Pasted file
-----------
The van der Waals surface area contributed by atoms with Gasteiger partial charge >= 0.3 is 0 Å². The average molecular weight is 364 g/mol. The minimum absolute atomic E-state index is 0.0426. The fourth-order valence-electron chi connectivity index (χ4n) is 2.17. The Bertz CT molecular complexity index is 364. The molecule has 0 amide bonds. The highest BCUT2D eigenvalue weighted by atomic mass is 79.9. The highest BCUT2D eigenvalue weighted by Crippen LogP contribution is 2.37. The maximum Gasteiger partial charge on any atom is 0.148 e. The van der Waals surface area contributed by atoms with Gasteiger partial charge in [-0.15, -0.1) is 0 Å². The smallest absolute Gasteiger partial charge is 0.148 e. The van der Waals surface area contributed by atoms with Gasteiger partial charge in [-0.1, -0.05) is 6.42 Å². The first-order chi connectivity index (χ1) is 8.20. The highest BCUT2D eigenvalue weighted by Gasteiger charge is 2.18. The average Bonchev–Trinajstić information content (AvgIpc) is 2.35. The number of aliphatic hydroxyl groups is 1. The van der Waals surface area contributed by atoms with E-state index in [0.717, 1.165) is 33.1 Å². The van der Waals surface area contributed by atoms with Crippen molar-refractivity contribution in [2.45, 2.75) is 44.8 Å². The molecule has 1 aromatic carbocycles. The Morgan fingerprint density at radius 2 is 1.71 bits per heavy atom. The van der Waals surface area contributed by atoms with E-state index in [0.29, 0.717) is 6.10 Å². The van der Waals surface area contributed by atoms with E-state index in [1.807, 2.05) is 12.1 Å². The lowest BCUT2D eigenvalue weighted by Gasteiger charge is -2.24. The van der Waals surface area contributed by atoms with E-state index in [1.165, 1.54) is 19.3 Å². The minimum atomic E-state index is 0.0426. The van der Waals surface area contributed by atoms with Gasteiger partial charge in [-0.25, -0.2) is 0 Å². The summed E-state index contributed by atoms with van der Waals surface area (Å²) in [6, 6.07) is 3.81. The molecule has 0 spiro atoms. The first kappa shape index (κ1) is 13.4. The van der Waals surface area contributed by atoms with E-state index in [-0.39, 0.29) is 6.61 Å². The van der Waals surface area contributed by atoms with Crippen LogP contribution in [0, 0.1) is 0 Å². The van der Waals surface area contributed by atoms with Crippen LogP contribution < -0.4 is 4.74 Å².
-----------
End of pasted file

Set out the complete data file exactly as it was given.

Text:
The van der Waals surface area contributed by atoms with Gasteiger partial charge >= 0.3 is 0 Å². The average molecular weight is 364 g/mol. The minimum absolute atomic E-state index is 0.0426. The fourth-order valence-electron chi connectivity index (χ4n) is 2.17. The Bertz CT molecular complexity index is 364. The molecule has 0 amide bonds. The highest BCUT2D eigenvalue weighted by atomic mass is 79.9. The highest BCUT2D eigenvalue weighted by Crippen LogP contribution is 2.37. The maximum Gasteiger partial charge on any atom is 0.148 e. The van der Waals surface area contributed by atoms with Gasteiger partial charge in [-0.15, -0.1) is 0 Å². The smallest absolute Gasteiger partial charge is 0.148 e. The van der Waals surface area contributed by atoms with Gasteiger partial charge in [-0.1, -0.05) is 6.42 Å². The first-order chi connectivity index (χ1) is 8.20. The highest BCUT2D eigenvalue weighted by Gasteiger charge is 2.18. The average Bonchev–Trinajstić information content (AvgIpc) is 2.35. The number of aliphatic hydroxyl groups is 1. The van der Waals surface area contributed by atoms with E-state index in [0.717, 1.165) is 33.1 Å². The van der Waals surface area contributed by atoms with Crippen molar-refractivity contribution in [2.45, 2.75) is 44.8 Å². The molecule has 1 aromatic carbocycles. The Morgan fingerprint density at radius 2 is 1.71 bits per heavy atom. The van der Waals surface area contributed by atoms with E-state index in [0.29, 0.717) is 6.10 Å². The van der Waals surface area contributed by atoms with E-state index in [1.807, 2.05) is 12.1 Å². The lowest BCUT2D eigenvalue weighted by Gasteiger charge is -2.24. The van der Waals surface area contributed by atoms with E-state index in [1.165, 1.54) is 19.3 Å². The minimum atomic E-state index is 0.0426. The van der Waals surface area contributed by atoms with Gasteiger partial charge in [-0.25, -0.2) is 0 Å². The summed E-state index contributed by atoms with van der Waals surface area (Å²) in [6, 6.07) is 3.81. The molecule has 0 spiro atoms. The first kappa shape index (κ1) is 13.4. The van der Waals surface area contributed by atoms with E-state index in [-0.39, 0.29) is 6.61 Å². The van der Waals surface area contributed by atoms with Crippen LogP contribution in [0, 0.1) is 0 Å². The van der Waals surface area contributed by atoms with Crippen LogP contribution < -0.4 is 4.74 Å².